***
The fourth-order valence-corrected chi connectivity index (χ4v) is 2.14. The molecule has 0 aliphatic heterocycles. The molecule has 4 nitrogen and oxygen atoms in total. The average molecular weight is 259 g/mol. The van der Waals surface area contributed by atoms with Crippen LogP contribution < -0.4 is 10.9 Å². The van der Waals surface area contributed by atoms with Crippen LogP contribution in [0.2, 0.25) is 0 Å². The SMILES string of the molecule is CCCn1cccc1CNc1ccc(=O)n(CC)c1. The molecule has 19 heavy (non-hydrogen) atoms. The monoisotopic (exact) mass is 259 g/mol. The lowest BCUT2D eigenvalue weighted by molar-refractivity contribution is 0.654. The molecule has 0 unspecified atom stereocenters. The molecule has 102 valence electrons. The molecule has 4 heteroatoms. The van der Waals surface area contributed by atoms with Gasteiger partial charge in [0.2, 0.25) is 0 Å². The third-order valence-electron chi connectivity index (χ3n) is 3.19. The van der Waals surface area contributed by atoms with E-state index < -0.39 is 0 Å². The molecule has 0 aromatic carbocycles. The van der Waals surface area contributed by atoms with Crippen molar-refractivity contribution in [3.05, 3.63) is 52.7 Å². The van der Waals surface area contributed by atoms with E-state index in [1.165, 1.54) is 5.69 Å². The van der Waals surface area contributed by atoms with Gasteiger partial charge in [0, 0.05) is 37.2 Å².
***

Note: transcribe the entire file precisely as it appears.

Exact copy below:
The fourth-order valence-corrected chi connectivity index (χ4v) is 2.14. The molecule has 0 aliphatic heterocycles. The molecule has 4 nitrogen and oxygen atoms in total. The average molecular weight is 259 g/mol. The van der Waals surface area contributed by atoms with Crippen LogP contribution < -0.4 is 10.9 Å². The van der Waals surface area contributed by atoms with Crippen LogP contribution in [0.2, 0.25) is 0 Å². The SMILES string of the molecule is CCCn1cccc1CNc1ccc(=O)n(CC)c1. The molecule has 19 heavy (non-hydrogen) atoms. The monoisotopic (exact) mass is 259 g/mol. The lowest BCUT2D eigenvalue weighted by molar-refractivity contribution is 0.654. The molecule has 0 unspecified atom stereocenters. The molecule has 102 valence electrons. The molecule has 4 heteroatoms. The van der Waals surface area contributed by atoms with Gasteiger partial charge in [0.2, 0.25) is 0 Å². The third-order valence-electron chi connectivity index (χ3n) is 3.19. The van der Waals surface area contributed by atoms with E-state index < -0.39 is 0 Å². The molecule has 0 aromatic carbocycles. The van der Waals surface area contributed by atoms with Crippen molar-refractivity contribution in [3.05, 3.63) is 52.7 Å². The van der Waals surface area contributed by atoms with E-state index in [1.165, 1.54) is 5.69 Å². The van der Waals surface area contributed by atoms with Gasteiger partial charge in [0, 0.05) is 37.2 Å².